Plants & Gardens Blog

The Different Shapes of Home

For artist Viktor Timofeev, the Garden’s For the Birds exhibit was a chance to do something different. The design of his birdhouse, “Jasmuižas 37 - First (bird)house,” located in the Garden’s Annual Border, is a combination of his two childhood homes in Riga, Latvia, in the neighborhoods of Purvciems and Plavnieki.

A collage of three illustrations of a birdhouse and two photos of an apartment building.
Viktor Timofeev’s sketch rendering of “Jasmuižas 37 - First (bird)house”, which combines the facades of his two childhood homes. Image courtesy of Viktor Timofeev.

Observe the structure closely, and you’ll notice that only one of the windows is a hole, and graffiti is scrawled on the walls. “When I added the miniature trees,” Timofeev explains, “I feel like that created a really specific sense of scale that made me feel like I could place myself there.” It’s a playful homage to the houses he grew up in—and a project that touches upon his personal history, which had never been the focus of his art practice.

Brooklyn Botanic Garden has a deep sense of place. That’s due to not only the plant collection, but the wildlife—particularly the birds—that inhabit and have carved out a home and refuge here within the city. The 33 birdhouses in the exhibit serve as both homages to birds and, for some artists, links to their own personal ideas and memories of home.

Artist Kevin Quiles Bonilla remembers how the landscape transformed on the half-hour drive from the dense suburbs of Vega Alta, Puerto Rico, to his grandmother’s house in the fields and meadows of Almirante Sur in Vega Baja. “We would say ‘vamos para al campo,’” Bonilla recalls of that weekly ritual: “We’re going to the fields.”

His birdhouse, Pal’ campo, is a replica of this very house, where every Sunday his family would gather and decompress before the start of the week. A pattern of pebbles encompasses the facade of the birdhouse, taken from a photograph of the terrazzo floors of his grandmother’s home.

Amy Ritter’s birdhouse, Safe Space, was conceived from a place of empathy, and a question: Where is a bird’s home? For Ritter—an artist who focuses on affordable housing and whose work draws upon her own experience growing up in a mobile home community—the answer could be found in nature.

Safe Space, elevated above the human gaze and lushly planted, seems to disappear into the backdrop of the Plant Family Collection, creating what she describes as “home within a home” in the Garden. “It’s a home for all birds,” Ritter says.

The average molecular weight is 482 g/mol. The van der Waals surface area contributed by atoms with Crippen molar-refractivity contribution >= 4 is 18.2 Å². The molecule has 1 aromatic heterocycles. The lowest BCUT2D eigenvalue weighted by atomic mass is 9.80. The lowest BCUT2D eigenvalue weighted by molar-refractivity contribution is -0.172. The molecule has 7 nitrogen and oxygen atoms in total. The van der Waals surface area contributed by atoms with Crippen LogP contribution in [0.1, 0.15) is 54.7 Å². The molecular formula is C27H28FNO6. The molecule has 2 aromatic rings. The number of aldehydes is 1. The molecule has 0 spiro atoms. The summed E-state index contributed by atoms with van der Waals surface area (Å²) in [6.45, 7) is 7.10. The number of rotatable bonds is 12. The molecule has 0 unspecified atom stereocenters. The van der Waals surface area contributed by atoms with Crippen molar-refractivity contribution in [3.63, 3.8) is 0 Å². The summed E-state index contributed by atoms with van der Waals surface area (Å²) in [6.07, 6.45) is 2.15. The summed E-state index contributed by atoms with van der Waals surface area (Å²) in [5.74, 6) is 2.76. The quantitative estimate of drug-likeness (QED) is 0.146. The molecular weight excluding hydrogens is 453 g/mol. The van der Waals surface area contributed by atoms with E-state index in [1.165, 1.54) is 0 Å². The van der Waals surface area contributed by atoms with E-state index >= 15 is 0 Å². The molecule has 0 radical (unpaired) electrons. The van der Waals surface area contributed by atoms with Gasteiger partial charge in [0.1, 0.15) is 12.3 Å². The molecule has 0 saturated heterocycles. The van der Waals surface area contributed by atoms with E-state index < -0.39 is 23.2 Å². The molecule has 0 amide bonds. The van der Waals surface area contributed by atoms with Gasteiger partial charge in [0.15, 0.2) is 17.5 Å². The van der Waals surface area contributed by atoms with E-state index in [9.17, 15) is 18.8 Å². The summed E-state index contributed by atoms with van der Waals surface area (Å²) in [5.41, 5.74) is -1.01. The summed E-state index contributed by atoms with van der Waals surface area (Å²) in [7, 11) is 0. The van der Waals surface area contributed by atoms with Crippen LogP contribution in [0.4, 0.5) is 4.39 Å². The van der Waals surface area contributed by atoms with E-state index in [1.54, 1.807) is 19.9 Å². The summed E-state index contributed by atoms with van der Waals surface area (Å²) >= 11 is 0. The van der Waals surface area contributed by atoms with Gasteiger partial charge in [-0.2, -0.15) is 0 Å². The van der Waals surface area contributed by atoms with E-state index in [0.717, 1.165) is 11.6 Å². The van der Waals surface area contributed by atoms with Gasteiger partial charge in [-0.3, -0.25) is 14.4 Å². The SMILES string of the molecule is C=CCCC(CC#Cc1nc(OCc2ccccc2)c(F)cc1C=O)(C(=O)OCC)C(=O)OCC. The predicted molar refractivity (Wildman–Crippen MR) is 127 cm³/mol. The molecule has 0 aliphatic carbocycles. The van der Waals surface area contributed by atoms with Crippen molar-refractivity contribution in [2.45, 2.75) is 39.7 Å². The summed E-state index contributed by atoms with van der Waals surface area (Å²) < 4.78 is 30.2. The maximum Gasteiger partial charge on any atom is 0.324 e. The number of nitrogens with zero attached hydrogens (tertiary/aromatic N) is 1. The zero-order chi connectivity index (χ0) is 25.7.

Like the migratory birds who might use Safe Space, Ritter considers herself nomadic and transitory. Where she feels most at home is distinct from geography or physical structure. “I can live anywhere,” she says, “as long as I have family or friends and people I enjoy spending time with.”

Artist Amy Ritter installing Safe Space. The steel frames of the birdhouse were fabricated by her brother. Photo by Michael Stewart.

Germane Barnes—director of Studio Barnes and the 2021–2022 Rome Prize Fellow in Architecture—would agree. For Barnes, whose practice examines how the built environment influences Black domesticity, his approach to architecture is a personal one. He admits that physical structure is his least favorite part of design.

When approaching the design of Fly South, his team asked, How would a bird build things inside of it? Was it large enough to allow multiple birds to be there?

Fly South by Studio Barnes in Bluebell Wood at the Garden. Photo by Michael Stewart.

“It’s similar to what we do when we’re designing a kitchen or a front porch,” Barnes explains. “What are the human rituals of this space?” And these rituals are so often tied to the home space. “The home ritual is the one that allows you to be the freest version of yourself,” says Barnes.

It’s not so unlike the house of Bonilla’s grandmother, which to the artist represents a place of warmth, vulnerability, and acceptance. “I always described myself as in a shell before coming to terms with my queerness,” Bonilla explains. But his grandmother’s house was the place he felt the most at ease. “It was the place where I wouldn’t need to hide; I wouldn’t need to sort of be in constant guarding.”

A small tan house with a flat roof and a white grated entrance is surrounded by green trees.
The house of Kevin Quiles Bonilla's grandmother. Image courtesy of Kevin Quiles Bonilla.

Bonilla hasn’t been back since 2015, when his grandmother passed. But he hopes Pal’ campo serves as a reminder to his family to reactivate the house as a space of gathering. The house has a hold on him, and so does the wider collective sentiment that he feels Puerto Ricans and many others in the diaspora share.

“We hold on to those memories, to those spaces, our grandmother’s houses, our childhood houses.” Bonilla says. “Until that one day, if it comes, we get to go back.”

Kathryn Tam is a former editor of Brooklyn Botanic Garden’s digital editorial content.

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Image, top of page: Michael Stewart